Indonesia, and to a lesser extent India, have jurisdiction over the major maritime choke points of the Malacca Strait, the Six-Degree Channel and the Sunda Strait, through all of which large volumes of maritime trade pass. Both have been made uneasy by China’s expansionist maritime activities and its ambivalence towards international law. As custodians of vital maritime choke points, India and Indonesia have a duty to ensure that the rules-based order is maintained in those waters.
Building the new capital has been delayed until Indonesia’s economy recovers from the COVID-19 pandemic. That, however, could take several years, although the government will still likely push for construction to begin before the end of Jokowi’s term in office.
The discussions are part of an effort by the US to bring together a collective stance against China’s activities in the South China Sea. In the short-term future, however, it is unlikely that Washington will actually become the driving force behind such a coalition.
The timing of Indonesian Defence Minister Prabowo Subianto’s visit to India highlights shared concerns about China. It is becoming more apparent that closer strategic co-operation is increasingly in the interests of both countries.
Indonesia in 2020 and Beyond: Bill Sullivan – Part Two: COVID-19, Economic Reform, Foreign Relations, 2024 Election
In its relationship with China, Indonesia faces very similar issues to Australia and is realising that having a close relationship with Beijing brings risks for Indonesian sovereignty and interests. Given their historical closeness, Indonesia may follow India’s lead and develop a closer relationship with the United States as a way of counterbalancing Chinese expansionism.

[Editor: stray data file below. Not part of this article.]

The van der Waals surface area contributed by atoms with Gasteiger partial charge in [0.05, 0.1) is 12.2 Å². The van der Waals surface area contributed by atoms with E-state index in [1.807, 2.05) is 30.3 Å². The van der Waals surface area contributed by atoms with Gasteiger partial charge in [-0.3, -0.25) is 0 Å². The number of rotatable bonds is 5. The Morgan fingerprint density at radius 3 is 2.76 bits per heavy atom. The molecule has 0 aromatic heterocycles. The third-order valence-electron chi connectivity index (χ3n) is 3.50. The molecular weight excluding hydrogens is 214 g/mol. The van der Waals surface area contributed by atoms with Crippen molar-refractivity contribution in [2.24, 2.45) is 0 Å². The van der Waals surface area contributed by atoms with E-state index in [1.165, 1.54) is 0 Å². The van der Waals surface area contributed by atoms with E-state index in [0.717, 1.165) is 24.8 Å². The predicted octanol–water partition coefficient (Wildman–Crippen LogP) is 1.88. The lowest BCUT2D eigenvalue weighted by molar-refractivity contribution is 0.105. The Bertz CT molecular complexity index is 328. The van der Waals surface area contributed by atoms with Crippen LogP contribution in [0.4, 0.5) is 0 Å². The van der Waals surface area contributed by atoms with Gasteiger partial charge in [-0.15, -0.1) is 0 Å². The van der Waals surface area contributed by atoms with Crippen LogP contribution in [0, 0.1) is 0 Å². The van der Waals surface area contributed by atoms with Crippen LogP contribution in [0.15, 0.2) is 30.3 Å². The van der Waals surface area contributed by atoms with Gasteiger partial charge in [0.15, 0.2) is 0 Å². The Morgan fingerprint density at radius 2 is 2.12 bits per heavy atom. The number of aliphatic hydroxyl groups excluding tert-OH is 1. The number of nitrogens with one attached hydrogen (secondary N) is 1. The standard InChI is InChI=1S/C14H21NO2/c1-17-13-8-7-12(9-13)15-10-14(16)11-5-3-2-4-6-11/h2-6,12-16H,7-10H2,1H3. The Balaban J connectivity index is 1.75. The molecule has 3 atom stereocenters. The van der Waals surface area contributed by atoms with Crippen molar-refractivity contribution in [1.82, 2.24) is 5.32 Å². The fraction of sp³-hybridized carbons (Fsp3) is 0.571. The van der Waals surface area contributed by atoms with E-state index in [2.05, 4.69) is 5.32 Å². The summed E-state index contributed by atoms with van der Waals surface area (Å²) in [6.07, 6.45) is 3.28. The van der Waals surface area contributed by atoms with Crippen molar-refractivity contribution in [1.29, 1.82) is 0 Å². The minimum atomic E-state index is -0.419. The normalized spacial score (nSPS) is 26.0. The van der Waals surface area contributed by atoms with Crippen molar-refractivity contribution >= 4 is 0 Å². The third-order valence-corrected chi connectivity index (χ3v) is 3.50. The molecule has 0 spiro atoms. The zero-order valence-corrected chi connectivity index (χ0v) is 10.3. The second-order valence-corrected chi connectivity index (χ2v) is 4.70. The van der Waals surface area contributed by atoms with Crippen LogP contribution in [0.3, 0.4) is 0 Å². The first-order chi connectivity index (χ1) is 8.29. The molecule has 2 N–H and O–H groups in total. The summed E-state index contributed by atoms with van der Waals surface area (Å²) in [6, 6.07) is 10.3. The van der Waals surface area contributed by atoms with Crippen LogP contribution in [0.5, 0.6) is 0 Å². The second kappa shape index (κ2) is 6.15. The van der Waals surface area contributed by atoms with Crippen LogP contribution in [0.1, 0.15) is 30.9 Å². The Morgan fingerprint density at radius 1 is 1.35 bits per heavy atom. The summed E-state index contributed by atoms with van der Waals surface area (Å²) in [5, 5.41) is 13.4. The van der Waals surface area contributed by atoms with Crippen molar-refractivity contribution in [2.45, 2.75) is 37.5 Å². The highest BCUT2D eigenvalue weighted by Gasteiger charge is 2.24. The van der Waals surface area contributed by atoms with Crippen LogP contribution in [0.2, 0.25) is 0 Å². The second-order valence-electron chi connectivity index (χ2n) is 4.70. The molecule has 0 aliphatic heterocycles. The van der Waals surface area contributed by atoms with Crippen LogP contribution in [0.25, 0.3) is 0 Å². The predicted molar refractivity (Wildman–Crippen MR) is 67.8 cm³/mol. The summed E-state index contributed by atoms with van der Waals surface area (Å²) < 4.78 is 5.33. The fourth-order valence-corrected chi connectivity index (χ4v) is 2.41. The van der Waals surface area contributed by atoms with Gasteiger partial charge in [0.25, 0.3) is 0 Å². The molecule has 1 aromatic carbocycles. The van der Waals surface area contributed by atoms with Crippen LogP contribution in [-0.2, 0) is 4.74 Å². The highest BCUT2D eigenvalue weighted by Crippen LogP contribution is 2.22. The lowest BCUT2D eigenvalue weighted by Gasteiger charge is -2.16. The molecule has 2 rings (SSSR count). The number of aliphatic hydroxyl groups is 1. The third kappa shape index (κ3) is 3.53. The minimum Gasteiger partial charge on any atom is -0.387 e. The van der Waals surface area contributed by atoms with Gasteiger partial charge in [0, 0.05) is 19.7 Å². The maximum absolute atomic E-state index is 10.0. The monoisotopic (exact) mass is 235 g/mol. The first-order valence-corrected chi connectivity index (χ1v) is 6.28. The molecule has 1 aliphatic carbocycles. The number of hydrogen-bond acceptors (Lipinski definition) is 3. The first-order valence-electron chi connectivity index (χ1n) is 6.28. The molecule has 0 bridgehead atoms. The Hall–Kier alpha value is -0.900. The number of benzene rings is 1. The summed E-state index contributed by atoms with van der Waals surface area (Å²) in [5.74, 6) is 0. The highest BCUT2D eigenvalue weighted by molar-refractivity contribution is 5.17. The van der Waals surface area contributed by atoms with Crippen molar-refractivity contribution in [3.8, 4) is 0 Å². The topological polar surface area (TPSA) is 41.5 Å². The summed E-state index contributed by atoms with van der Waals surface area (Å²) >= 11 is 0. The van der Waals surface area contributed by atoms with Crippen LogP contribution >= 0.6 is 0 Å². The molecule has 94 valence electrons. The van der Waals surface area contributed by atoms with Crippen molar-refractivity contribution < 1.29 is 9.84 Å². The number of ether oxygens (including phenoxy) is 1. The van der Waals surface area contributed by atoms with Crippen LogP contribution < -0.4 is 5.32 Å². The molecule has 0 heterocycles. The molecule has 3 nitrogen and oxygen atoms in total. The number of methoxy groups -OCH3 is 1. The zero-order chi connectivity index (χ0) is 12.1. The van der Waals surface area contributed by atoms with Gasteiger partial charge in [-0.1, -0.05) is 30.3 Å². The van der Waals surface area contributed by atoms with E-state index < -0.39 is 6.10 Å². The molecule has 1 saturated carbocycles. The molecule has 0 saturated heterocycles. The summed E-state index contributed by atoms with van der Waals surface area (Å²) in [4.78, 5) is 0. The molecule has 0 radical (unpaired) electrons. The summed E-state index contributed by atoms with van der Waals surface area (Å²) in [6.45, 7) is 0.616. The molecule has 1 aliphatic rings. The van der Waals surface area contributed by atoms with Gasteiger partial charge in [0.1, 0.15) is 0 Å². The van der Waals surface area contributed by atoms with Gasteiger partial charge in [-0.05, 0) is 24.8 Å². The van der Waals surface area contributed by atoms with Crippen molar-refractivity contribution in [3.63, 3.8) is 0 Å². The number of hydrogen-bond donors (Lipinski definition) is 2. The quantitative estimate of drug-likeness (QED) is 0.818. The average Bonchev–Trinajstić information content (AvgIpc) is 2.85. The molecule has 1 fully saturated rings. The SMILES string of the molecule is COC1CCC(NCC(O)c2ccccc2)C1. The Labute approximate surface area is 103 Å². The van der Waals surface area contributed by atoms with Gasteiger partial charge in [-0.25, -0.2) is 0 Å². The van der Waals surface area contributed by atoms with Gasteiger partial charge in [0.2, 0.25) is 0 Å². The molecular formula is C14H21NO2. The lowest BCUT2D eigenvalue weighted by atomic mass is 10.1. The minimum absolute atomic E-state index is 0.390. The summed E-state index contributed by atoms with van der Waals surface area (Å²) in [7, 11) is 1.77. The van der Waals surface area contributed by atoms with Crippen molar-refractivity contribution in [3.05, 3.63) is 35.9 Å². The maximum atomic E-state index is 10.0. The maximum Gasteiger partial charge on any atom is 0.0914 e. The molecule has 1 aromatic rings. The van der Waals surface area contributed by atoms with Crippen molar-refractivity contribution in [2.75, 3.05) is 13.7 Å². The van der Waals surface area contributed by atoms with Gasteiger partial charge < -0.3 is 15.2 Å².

Indonesia in 2020 and Beyond: Bill Sullivan – Part One: Australia, Legal System, IA-CEPA, Mining and Resources
The Australia-Indonesia relationship will inevitably include rocky patches and may never be truly close, but there are enough incentives for both countries to enjoy a productive working relationship. The principal challenge faced by all foreign investors and businesses in Indonesia is the opaque and non-transparent nature of the Indonesian legal and court systems that are inherently difficult for foreigners to deal with.
Through the Indonesia-Australia Comprehensive Economic Partnership Agreement (IA-CEPA), Indonesia looks to benefit most from potentially greater Australian investment in the education sector and the provision of skills training. COVID-19, however, puts significant challenges in the way of achieving those goals.
Saudi Arabia’s push for influence in Indonesia has primarily taken shape through religious educational facilities and they remain the key source of influence today. Brakes on that influence will come in the form of Indonesian Muslim groups that object to the imported Salafist teachings, as well as from Indonesia’s founding doctrine of Pancasila and, in a broad sense, nationalism.
Indonesia’s decentralised, three-tiered regional autonomy structure of governance exacerbates the difficulty of doing business in the country and has heightened the confused responses to Covid-19. While Australia and Indonesia are working very well together across a range of issues, awareness of that needs to be raised in both countries because any coverage of the relationship still tends to be dominated by the things that go wrong, rather than by all the things that are going right.
Indonesia’s defence forces suffer from a lack of modern equipment. The government is currently weighing up options for further upgrades from the United States and Russia.